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Expected: "Fail" Actual: "Success" running template _test.rb

asked 2019-05-03 09:39:12 -0500

Tate's avatar

Hello, I'm new to using OpenStudio and am trying to write my own measure for the first time. So far I'm using the measure template produced by open studio, and have only modified the arguments section (I've copied that in at the bottom). When I run the _test.rb template def test_bad_arguments section, I get a failure:

1) Failure: OccupancyTestTest#test_bad_argument_values [C:/.../occupancy_test_test.rb:68]: Expected: "Fail" Actual: "Success"

My questions are What exactly is this section testing for? Why is it producing a Failure?

I'm new so please tell me if I've made a very obvious error!

Kind thanks.

def arguments(model)

args =
# the name of the file to import to the model
file_name = OpenStudio::Measure::OSArgument.makeStringArgument("file_name", true)
file_name.setDisplayName('CSV File Name')
file_name.setDescription('This name will be used as the name of the CSV file to load.')
args << file_name

sched_name = OpenStudio::Measure::OSArgument.makeStringArgument("sched_name", true)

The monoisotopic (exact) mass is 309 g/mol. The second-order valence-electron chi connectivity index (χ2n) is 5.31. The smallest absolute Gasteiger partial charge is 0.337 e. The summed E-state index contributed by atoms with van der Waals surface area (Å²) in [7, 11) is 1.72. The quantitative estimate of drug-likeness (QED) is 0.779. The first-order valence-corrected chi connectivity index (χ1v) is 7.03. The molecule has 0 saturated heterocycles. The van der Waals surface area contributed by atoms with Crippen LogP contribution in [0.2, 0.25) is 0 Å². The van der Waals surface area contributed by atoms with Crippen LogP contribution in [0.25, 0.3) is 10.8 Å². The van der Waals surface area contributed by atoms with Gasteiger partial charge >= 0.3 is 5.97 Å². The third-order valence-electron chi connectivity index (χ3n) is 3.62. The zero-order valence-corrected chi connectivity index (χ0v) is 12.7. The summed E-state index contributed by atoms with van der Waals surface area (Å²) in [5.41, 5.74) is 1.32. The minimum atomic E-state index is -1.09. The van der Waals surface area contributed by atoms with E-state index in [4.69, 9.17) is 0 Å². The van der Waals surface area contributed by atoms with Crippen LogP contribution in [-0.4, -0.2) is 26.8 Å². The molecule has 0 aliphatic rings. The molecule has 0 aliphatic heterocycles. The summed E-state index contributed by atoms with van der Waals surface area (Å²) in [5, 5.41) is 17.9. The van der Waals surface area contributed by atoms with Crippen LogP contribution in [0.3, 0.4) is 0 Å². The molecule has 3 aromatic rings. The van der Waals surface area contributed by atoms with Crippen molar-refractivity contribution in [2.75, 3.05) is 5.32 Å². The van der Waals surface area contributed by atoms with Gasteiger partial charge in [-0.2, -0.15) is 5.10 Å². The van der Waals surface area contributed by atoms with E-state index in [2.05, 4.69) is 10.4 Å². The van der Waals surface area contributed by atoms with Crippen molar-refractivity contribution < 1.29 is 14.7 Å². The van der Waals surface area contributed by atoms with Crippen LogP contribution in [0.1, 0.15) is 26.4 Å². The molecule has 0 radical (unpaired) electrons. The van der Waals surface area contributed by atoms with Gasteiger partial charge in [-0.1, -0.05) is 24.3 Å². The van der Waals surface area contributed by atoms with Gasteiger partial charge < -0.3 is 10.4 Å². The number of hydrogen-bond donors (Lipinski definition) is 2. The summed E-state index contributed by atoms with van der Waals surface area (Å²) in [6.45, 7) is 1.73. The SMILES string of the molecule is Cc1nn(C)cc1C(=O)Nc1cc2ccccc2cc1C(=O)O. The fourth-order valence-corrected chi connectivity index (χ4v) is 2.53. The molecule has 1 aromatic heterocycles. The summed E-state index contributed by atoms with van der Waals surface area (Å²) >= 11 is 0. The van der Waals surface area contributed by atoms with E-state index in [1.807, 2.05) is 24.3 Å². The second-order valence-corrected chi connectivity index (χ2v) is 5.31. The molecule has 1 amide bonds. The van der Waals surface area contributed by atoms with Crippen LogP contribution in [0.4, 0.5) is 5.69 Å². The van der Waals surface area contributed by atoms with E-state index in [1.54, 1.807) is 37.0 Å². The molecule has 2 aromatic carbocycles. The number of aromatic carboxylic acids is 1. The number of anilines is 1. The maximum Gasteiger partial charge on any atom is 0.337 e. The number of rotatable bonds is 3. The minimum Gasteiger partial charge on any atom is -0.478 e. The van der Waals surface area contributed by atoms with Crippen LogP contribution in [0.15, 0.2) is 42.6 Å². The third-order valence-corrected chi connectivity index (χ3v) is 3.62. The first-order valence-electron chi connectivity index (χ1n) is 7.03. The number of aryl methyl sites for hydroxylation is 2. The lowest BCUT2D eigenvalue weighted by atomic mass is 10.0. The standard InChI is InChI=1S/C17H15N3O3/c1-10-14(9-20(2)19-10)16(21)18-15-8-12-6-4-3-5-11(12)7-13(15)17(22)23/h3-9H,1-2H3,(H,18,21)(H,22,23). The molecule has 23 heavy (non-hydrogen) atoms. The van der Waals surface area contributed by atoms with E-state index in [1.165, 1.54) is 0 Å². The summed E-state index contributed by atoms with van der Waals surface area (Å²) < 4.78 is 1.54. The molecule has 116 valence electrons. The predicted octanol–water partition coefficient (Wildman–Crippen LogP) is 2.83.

sched_name.setDisplayName('Ground Truth Schedule')
sched_name.setDescription('Ground Truth Schedule from CC Occupancy Data')
sched_name.setDefaultValue('Ground Truth Schedule')
args << sched_name
return args


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What is on line 68 of occupancy_test_test.rb?

shorowit's avatar shorowit  ( 2019-05-03 11:15:28 -0500 )edit

Hi, Line 68 is: assert_equal('Fail', result.value.valueName)

Tate's avatar Tate  ( 2019-05-07 05:15:09 -0500 )edit

1 Answer

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answered 2019-05-03 13:54:45 -0500

updated 2019-05-03 13:57:54 -0500

Assuming you are starting from the template measure test file that comes with a new measure, while most tests expect to be successful, one test named test_bad_argument_values feeds in an invalid string argument, specifically an empty string a where a string is required.

You can delete this test, or make sure you are feeding in an empty string to one of your two arguments. The GUI might protect against this specific type of bad input, but if for example you had a double argument and you want it to be positive, you can add something like this to your measure, and have a test to confirm it gracefully failed, vs. running and using an invalid double later on. You don't for example want the measure to try set a field for a model object to an invalid value. This kind of error handling, and testing of error handling is useful to make the measure more robust.

if my_arg <= 0 then
  runner.registerError("Please enter a positive value")
  return false

The return false in the measure forces the measure to stop and returns a value of false vs. true that would normally be expected.

If you have not looked at it yet, the OpenStudio Measure Writing Guide can be a very good resource.

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Asked: 2019-05-03 09:39:12 -0500

Seen: 106 times

Last updated: May 03 '19